Errors and pitfalls in intraarterial thrombolytic therapy

Asher Hirshberg, Jacob Schneiderman, Alexander Garniek, Raphael Walden, Benyamina Morag, Sandie R. Thomson, Raphael Adar

Research output: Contribution to journalArticlepeer-review


Sixty complications occurred during 138 courses of intraarterial thrombolytic therapy in 122 patients during a 5-year period. These complications were recorded and analyzed prospectively to identify underlying errors in management. There were 31 bleeding episodes, 15 vascular complications, and 14 other complications. Twelve of the bleeding episodes occurred at the puncture site, and 19 occurred at remote sites, accounting for six of the eight deaths in the series. Management errors were clearly identified in 27 of the 60 complications. The three following patterns of errors were recognized: (1) mismanagement of bleeding (12 instances), (2) wrong patient selection (nine instances), and (3) breach of the administration protocol (six instances). The group of 27 complications with underlying management errors included seven of the eight deaths in the present series. Efforts to prevent complications from thrombolytic therapy should concentrate on the specific patterns of management errors identified. This study indicates that lowdose intraarterial thrombolytic therapy is not a low-risk alternative to surgical intervention but should be viewed as a prelude or possible alternative to surgery in selected patients despite the risks involved.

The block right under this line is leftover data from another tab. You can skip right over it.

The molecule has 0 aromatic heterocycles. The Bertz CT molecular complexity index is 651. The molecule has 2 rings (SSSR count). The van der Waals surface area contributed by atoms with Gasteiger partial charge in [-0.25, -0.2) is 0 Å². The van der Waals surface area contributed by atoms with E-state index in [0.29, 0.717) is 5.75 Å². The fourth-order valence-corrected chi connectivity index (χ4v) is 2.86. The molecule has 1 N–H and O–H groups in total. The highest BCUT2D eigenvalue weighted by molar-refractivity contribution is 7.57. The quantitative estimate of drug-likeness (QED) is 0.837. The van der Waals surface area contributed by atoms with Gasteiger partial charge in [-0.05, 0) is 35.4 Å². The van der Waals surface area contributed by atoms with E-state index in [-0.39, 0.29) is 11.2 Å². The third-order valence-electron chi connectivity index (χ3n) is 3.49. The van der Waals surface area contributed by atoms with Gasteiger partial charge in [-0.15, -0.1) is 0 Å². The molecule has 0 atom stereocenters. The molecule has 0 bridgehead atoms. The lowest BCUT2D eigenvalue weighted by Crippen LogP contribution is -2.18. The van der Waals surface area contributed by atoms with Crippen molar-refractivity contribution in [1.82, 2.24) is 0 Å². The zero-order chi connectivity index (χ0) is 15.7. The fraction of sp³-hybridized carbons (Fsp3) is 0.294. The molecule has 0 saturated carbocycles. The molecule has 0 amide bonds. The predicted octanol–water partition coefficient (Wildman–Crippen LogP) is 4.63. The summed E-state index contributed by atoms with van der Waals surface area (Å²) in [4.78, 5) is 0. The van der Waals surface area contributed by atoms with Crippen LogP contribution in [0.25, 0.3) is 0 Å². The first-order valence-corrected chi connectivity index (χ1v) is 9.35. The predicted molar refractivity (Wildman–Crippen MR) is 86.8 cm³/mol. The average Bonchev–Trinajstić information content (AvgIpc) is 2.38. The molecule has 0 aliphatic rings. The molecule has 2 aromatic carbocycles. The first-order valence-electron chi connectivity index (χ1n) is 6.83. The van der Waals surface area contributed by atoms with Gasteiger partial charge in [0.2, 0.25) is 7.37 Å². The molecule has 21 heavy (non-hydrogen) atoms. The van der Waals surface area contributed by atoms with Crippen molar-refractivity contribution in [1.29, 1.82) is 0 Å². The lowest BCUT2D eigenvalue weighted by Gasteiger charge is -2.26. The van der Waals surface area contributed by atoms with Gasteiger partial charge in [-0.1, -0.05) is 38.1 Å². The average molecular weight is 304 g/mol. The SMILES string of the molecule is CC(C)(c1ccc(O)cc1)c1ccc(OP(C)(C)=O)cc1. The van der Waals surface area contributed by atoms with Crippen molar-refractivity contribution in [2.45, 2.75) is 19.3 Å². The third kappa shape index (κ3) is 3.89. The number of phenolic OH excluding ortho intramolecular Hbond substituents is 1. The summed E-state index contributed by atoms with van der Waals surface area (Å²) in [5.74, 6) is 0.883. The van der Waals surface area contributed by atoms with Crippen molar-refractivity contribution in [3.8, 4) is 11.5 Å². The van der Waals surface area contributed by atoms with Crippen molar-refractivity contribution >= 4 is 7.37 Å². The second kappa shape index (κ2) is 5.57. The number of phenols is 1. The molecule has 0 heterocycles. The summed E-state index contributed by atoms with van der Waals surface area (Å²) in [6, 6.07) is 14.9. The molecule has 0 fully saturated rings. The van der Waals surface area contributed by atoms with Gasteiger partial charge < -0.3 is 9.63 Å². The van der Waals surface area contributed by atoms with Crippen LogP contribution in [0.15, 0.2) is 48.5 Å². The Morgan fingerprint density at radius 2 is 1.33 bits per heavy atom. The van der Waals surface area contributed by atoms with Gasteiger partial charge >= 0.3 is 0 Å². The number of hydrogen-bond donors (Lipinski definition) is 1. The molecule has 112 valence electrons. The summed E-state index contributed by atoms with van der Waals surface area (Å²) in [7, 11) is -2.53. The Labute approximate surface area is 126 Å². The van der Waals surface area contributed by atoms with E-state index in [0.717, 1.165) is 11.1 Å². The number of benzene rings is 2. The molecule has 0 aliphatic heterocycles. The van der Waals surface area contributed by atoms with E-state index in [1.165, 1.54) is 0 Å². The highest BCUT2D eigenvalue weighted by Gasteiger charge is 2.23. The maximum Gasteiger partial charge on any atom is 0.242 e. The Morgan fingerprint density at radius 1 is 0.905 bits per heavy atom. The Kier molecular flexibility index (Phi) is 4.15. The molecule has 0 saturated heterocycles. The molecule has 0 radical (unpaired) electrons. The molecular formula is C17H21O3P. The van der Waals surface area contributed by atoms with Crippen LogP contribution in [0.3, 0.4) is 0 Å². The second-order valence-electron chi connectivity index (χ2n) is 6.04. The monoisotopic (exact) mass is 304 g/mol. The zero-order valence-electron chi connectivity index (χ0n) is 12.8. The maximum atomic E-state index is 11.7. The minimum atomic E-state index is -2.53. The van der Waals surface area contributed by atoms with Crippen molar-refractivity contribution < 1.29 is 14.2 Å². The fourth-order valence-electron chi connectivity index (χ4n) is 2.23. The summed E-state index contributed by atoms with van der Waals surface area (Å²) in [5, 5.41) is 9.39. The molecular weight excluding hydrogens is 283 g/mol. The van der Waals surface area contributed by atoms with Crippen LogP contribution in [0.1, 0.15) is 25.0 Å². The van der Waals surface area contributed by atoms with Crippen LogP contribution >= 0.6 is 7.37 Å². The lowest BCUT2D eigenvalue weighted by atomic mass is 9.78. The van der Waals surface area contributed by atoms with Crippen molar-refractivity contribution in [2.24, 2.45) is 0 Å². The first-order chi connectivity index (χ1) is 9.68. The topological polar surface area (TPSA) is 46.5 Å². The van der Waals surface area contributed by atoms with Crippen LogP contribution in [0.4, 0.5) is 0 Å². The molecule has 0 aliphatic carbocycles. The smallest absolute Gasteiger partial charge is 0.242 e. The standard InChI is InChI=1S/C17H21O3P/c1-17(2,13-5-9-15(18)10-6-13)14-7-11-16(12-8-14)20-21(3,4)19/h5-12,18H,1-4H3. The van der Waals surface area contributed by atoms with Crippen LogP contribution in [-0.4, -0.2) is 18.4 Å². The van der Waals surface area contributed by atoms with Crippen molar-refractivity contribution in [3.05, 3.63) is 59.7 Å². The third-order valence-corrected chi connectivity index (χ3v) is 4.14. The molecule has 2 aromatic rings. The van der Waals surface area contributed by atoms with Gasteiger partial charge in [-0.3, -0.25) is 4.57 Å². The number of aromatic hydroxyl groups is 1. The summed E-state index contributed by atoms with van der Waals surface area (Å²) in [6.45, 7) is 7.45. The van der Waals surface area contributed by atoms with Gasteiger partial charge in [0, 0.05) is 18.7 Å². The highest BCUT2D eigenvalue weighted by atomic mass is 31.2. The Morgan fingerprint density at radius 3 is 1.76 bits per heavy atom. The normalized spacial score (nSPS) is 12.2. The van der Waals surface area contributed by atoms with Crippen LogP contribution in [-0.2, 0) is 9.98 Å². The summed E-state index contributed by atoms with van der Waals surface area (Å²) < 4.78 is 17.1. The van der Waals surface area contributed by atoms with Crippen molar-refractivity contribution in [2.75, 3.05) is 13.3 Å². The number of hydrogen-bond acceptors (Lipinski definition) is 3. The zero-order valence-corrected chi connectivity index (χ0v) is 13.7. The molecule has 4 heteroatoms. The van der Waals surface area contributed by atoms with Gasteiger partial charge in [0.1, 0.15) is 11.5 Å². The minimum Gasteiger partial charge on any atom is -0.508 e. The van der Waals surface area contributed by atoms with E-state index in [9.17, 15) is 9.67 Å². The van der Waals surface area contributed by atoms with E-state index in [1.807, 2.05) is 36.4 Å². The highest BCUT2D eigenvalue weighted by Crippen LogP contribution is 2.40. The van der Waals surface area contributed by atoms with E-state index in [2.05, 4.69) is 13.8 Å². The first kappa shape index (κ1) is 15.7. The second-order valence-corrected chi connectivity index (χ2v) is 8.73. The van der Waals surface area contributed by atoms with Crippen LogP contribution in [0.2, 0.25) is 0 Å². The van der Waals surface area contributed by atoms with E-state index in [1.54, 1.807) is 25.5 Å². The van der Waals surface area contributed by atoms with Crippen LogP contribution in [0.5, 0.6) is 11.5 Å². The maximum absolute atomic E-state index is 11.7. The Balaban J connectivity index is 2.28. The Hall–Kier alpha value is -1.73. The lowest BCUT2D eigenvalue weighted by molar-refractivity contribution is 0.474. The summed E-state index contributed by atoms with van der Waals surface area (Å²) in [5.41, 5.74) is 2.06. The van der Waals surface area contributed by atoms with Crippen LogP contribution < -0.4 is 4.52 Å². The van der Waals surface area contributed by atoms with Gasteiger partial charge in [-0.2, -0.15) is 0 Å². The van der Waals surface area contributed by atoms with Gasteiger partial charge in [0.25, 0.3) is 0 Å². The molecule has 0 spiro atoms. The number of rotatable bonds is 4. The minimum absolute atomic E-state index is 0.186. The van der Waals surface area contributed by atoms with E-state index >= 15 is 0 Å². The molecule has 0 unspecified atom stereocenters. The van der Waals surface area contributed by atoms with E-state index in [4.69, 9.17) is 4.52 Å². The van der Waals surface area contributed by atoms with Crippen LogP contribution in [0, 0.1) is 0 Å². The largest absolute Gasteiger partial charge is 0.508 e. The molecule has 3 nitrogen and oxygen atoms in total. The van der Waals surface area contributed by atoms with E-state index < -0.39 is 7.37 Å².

Original languageEnglish
Pages (from-to)612-616
Number of pages5
JournalJournal of Vascular Surgery
Issue number6
StatePublished - Dec 1989


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